Monday, March 1

Homeschooling a Large Family

To choose to homeschool is a big decision. It is an even bigger decision to choose to homeschool a larger than typical size family with kids from all age groups.

We started out homeschooling one. Then we added three more. Then came two more kids to our school. Before long we had ten students in our school. A few years later we added two more. Then the following year we added seven more. Then we added two more again (family friends). For two years we had a total of 21-students from toddlers to seniors in high school. We are currently down to only six students from PreK to Jr in high school.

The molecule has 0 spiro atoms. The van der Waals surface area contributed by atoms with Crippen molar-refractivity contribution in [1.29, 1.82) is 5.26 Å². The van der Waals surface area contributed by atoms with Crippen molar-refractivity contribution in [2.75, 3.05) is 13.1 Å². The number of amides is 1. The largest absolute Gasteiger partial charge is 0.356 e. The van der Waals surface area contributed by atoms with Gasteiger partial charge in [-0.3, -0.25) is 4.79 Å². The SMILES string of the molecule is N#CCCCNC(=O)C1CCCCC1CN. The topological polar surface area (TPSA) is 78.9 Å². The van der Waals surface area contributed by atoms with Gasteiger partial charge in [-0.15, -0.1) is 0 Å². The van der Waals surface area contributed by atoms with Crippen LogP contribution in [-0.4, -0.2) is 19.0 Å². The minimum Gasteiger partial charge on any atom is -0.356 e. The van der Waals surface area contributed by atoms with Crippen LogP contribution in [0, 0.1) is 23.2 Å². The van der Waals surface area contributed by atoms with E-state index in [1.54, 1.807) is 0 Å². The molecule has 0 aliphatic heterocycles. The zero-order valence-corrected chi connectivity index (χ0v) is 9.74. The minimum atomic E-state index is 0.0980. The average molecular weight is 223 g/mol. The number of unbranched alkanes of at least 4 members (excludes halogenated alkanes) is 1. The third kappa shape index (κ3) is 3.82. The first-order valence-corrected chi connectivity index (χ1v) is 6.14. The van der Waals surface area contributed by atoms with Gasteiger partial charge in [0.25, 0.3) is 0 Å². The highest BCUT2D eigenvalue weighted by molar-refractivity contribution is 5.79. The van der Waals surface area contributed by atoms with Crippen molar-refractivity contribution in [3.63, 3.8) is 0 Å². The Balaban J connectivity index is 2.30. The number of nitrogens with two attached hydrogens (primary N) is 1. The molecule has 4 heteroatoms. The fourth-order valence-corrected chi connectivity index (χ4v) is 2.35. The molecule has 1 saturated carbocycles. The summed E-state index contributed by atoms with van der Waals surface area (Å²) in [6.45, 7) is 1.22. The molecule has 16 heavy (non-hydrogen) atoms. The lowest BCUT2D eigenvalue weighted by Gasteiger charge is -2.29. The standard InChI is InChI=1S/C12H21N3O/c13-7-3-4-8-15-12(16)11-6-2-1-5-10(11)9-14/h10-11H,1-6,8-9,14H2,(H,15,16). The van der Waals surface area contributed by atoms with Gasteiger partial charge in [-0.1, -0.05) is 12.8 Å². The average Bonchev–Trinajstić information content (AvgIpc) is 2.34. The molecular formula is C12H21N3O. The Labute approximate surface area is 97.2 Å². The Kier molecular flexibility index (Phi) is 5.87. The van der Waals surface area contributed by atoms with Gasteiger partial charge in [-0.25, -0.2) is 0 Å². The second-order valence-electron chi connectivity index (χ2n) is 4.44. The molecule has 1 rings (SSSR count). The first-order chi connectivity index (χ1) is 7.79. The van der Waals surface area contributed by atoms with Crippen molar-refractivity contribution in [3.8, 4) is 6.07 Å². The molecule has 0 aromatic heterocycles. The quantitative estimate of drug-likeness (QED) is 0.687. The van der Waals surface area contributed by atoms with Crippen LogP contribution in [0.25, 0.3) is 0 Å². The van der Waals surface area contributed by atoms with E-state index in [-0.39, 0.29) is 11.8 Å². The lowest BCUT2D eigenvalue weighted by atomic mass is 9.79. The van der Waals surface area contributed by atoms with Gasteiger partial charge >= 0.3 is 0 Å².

Yes, all family. It was a combination of kids (15) and grandkids (4). If you find yourself in the same situation, especially in this time of COVID and wanting to keep your kids safe or schools are closed, and homeschooling is the best or only option, let me share a few tricks with you I picked up along our 18-year journey.

First, pray. God is always with us. When we do His will, He will guide us all the way. Pray about your subjects. Who does what. If you have a high school student, write down what credits will be needed through high school for graduation then work up from there (I used our public school requirements). Will some students work better as independent learners with an online curriculum? Then go that route for that student. Look into K12 for that. Most of mine do not like full-time online courses. But all have taken computer science and have a class or two online just because computers are the wave of the future.